Where’s the Data?

Master data organizer Li-San Wang has a tough task: trying to harness the power of over 20 years of fluid, DNA, scans, and tissue samples collected as part of  Alzheimer’s disease research efforts here at Penn.

Data is precious, especially in light of a brain bank storage freezer failure in the news this week. Our efforts to store and manage data are top-of-mind.

Like a good warehouse, data is only useful when it can be easily stored and retrieved. Thanks to a new five-year, nearly $4 million grant from the National Institute on Aging (NIA), Wang will be building an Alzheimer’s disease research data warehouse at Penn where information can be pooled together and cross-examined.  This robust NIA Genetics of Alzheimer’s Disease Data Storage Site (NIAGADS) database will help researchers at and  beyond Penn match genetic targets with treatments that may prevent or neutralize damage resulting from a mutated or missing gene.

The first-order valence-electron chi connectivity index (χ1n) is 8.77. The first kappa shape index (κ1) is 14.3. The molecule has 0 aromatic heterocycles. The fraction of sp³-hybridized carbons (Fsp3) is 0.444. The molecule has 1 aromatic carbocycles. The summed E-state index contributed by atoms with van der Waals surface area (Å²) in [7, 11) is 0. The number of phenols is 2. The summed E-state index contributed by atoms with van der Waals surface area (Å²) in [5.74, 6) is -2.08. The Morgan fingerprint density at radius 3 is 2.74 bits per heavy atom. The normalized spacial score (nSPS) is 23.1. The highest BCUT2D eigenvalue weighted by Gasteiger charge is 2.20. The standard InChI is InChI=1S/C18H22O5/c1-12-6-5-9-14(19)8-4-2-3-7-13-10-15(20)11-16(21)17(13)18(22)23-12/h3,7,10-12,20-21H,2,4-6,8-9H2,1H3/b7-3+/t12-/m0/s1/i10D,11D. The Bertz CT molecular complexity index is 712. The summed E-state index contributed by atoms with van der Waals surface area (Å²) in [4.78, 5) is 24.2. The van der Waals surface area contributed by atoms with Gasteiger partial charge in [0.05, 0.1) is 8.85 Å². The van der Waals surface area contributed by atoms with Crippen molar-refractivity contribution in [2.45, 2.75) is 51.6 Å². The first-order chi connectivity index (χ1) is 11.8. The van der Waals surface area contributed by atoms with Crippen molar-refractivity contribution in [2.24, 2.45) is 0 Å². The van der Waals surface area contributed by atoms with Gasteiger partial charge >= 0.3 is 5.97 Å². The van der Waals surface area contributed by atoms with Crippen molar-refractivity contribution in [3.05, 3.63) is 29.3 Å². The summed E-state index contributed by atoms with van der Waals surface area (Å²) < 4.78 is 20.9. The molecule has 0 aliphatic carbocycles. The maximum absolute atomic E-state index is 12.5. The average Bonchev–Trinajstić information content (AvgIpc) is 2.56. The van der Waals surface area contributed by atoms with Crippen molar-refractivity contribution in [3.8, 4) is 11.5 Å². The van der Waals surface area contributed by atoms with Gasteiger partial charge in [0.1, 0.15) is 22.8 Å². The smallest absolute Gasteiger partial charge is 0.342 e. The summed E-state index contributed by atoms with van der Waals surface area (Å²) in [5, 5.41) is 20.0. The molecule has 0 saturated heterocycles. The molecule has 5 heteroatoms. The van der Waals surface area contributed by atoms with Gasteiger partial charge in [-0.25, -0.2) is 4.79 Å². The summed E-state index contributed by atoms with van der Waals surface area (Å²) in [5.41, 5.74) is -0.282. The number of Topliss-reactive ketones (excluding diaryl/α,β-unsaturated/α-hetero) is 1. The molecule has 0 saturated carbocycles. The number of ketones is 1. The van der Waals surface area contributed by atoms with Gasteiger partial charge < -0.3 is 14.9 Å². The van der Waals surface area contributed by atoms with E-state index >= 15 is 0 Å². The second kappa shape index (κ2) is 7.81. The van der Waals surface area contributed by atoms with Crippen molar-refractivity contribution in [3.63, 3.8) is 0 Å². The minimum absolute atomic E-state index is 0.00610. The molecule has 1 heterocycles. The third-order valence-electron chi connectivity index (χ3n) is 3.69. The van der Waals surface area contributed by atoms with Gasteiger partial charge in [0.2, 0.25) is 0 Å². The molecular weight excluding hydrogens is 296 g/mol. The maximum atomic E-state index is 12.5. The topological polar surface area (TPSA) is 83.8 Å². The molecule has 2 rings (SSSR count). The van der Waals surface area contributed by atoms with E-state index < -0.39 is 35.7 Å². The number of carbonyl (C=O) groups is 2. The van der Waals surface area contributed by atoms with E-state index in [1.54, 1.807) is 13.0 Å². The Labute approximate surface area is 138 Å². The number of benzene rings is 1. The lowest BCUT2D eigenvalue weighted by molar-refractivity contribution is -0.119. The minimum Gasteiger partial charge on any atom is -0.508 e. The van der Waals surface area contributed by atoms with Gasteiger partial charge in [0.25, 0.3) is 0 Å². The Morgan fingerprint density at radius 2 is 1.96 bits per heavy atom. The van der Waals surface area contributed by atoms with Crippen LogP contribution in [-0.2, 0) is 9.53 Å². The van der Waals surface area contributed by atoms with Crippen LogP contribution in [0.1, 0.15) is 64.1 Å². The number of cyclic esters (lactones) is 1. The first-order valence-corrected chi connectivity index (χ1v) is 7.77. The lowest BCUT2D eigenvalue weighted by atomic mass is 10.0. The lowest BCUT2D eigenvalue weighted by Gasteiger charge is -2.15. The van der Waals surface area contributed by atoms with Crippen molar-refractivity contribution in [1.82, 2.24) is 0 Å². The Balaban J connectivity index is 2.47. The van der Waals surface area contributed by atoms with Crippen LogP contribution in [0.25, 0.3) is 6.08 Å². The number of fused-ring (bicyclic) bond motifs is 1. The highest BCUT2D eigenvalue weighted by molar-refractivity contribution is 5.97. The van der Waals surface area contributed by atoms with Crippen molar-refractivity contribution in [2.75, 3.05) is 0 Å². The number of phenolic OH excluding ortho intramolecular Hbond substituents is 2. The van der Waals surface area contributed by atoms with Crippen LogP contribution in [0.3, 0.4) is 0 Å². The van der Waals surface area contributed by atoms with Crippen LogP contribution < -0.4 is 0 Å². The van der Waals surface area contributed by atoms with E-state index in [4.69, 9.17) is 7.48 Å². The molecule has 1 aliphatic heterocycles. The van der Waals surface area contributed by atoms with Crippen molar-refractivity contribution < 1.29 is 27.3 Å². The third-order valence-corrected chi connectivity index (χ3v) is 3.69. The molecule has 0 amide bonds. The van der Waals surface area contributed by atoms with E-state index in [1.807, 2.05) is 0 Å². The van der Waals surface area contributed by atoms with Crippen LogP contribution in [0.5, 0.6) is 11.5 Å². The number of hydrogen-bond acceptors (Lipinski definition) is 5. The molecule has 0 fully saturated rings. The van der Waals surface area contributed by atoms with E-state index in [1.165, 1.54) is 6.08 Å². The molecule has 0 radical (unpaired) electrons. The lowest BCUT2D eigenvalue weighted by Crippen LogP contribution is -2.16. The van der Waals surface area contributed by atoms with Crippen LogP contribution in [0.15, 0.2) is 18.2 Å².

Collecting information over decades and across diseases – including Alzheimer’s disease, Parkinson’s disease, Frontotemporal Lobar Degeneration (FTLD), Amyotrophic lateral sclerosis (ALS) – has helped researchers start to see the interconnectedness, overlap and spread of the diseases.

In another collaboration, Penn’s NIA-funded Alzheimer’s Disease Center will include a new module for FTLD, under the direction of Penn ADC director John Trojanowski, MD, PhD. This will bridge information gathered in Penn’s FTLD Center with data collected from patients in the Penn Memory Center. The data will be sent to the National Alzheimer’s Coordinating Center (NACC), where large quantities of clinical and neuropathological data have been gathered from the nationwide set of federally funded Alzheimer’s Disease Centers and curated since 1984 . In the future, NACC hopes to create clinical modules tailored to Dementia with Lewy Bodies and possibly other dementia subtypes.

The comprehensive data projects are positive steps forward to help enhance inter-connectivity between different disease states to speed up research progress.

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